General Clinton encountered the first major problem of the attack plan on 17 June. An attempt to wade the channel between the two islands established that part of the channel was at least shoulder-deep, too deep for troops to cross even without the prospect of enemy opposition. He considered using boats to ferry the troops across, but the Americans, with timely advice from General Lee, adopted a strong defensive position that was virtually impossible to bombard from ships or the Long Island position. As a result, the British and American forces faced each other across the channel, engaging in occasional and largely inconsequential cannon fire at long range. Clinton reported that this meant that Admiral Parker would have “the glory of being defeated alone.” The attack was originally planned for June 24 but bad weather and contrary wind conditions prompted Parker to call it off for several days.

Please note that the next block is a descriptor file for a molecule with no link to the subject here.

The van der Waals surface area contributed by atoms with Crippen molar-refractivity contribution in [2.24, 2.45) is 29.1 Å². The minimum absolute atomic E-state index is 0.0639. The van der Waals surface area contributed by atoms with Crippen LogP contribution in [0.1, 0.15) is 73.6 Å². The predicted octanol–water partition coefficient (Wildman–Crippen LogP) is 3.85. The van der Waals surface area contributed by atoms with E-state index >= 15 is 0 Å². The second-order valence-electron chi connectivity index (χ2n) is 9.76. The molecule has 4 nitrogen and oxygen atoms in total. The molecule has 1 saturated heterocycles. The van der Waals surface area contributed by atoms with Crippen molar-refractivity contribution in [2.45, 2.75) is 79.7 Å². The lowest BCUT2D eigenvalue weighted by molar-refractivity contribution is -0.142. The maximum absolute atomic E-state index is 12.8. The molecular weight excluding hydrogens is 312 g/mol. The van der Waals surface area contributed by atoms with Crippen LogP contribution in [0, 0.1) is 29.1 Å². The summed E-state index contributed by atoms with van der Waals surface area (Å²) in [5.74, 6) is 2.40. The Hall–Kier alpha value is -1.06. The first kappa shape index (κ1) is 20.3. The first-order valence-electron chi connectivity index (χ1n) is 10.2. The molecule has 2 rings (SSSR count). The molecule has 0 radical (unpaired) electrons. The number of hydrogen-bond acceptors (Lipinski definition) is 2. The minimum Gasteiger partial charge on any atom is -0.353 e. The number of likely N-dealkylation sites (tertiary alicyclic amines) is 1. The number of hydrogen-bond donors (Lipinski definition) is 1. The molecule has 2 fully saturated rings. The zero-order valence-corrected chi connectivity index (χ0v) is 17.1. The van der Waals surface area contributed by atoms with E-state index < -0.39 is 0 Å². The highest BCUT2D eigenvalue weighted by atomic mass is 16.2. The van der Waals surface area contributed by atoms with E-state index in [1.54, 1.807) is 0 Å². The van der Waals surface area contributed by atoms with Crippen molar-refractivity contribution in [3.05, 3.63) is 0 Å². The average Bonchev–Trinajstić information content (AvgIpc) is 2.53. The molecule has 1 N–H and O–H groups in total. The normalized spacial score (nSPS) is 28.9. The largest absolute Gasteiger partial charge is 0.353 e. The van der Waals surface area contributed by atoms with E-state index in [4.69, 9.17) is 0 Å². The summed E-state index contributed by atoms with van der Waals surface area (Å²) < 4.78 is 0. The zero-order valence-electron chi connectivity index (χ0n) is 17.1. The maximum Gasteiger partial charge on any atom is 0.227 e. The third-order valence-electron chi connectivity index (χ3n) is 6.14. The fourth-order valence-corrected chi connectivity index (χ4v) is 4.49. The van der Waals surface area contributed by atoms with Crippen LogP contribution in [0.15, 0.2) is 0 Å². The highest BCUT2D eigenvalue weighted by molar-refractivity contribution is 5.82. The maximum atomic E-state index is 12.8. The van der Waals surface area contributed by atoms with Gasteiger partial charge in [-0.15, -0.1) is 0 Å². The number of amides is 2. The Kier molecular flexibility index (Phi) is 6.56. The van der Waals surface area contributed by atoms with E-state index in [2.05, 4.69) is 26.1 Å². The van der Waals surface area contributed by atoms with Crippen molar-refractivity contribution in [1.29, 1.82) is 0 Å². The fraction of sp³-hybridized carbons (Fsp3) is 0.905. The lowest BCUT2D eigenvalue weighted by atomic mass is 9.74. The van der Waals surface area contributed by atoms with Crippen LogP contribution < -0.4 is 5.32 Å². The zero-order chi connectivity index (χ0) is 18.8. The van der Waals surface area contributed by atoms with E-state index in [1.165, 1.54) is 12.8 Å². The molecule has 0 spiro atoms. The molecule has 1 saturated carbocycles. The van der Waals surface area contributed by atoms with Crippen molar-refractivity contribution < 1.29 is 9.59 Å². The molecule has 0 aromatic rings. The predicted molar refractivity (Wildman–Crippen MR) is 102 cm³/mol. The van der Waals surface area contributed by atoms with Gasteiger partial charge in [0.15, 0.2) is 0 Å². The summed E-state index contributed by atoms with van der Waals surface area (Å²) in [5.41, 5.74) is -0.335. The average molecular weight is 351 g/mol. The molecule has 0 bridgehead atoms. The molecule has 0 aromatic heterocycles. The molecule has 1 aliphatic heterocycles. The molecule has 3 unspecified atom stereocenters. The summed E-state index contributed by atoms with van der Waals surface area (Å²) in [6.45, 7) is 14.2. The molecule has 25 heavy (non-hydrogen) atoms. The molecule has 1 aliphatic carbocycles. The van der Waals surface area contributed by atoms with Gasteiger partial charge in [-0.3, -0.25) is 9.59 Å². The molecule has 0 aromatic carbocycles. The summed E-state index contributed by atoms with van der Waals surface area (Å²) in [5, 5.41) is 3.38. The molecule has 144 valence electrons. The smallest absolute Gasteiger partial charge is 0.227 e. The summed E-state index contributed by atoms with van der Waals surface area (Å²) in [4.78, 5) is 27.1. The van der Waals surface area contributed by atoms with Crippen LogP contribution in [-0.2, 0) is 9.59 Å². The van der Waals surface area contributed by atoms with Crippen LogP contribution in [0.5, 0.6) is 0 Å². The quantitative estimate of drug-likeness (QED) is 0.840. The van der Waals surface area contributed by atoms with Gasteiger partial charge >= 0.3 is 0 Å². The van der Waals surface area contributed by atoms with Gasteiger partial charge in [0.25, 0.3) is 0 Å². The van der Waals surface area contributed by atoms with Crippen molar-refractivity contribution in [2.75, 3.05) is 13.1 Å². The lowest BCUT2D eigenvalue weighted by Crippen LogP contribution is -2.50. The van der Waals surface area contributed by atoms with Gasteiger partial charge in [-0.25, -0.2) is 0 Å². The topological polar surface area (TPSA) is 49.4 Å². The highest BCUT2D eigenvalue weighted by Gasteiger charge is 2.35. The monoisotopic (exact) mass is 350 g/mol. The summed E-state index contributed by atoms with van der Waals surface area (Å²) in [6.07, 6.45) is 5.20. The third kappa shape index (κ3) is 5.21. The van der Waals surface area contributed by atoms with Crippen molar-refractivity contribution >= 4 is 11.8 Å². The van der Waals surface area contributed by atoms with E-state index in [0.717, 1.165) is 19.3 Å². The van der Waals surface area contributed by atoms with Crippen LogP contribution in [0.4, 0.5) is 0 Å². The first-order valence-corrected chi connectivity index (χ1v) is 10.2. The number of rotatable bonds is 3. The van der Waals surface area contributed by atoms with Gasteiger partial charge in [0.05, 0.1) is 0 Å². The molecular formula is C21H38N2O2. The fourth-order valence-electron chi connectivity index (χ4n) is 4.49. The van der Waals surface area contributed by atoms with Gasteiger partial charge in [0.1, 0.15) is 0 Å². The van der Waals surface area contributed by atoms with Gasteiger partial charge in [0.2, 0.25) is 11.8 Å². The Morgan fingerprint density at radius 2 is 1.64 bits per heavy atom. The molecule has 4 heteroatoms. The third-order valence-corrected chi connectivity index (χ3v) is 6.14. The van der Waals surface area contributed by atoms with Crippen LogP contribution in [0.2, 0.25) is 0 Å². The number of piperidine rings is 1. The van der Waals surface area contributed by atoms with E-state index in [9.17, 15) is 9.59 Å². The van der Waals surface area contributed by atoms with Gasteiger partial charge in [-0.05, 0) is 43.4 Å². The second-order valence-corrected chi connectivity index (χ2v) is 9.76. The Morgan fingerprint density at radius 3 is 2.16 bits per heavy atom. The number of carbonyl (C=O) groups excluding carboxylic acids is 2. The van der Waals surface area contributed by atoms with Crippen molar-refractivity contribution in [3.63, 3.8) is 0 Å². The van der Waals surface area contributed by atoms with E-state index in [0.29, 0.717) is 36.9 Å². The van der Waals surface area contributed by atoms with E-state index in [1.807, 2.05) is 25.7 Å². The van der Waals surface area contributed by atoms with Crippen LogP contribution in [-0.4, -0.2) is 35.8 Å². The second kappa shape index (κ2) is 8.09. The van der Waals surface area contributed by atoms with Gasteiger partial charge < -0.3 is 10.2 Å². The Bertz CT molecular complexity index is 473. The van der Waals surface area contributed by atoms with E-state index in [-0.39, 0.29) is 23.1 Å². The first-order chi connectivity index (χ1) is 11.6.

Engraving of a sketch of the 1776 Battle of Sullivan’s Island, made by a British Army officer. Caption reads: A plan of the attack of Fort Sulivan, near Charles Town in South Carolina by a squadron of His Majesty’s ships on the 28th day of June 1776, with the disposition of the King’s land forces and the encampments and entrenchments of the rebels, from the drawings made on the spot. Thos. James of the Rl. Rt. of Artillery; engraving by William Faden. From the collection of the Library of Congress Prints and Photographs Division, Washington D.C.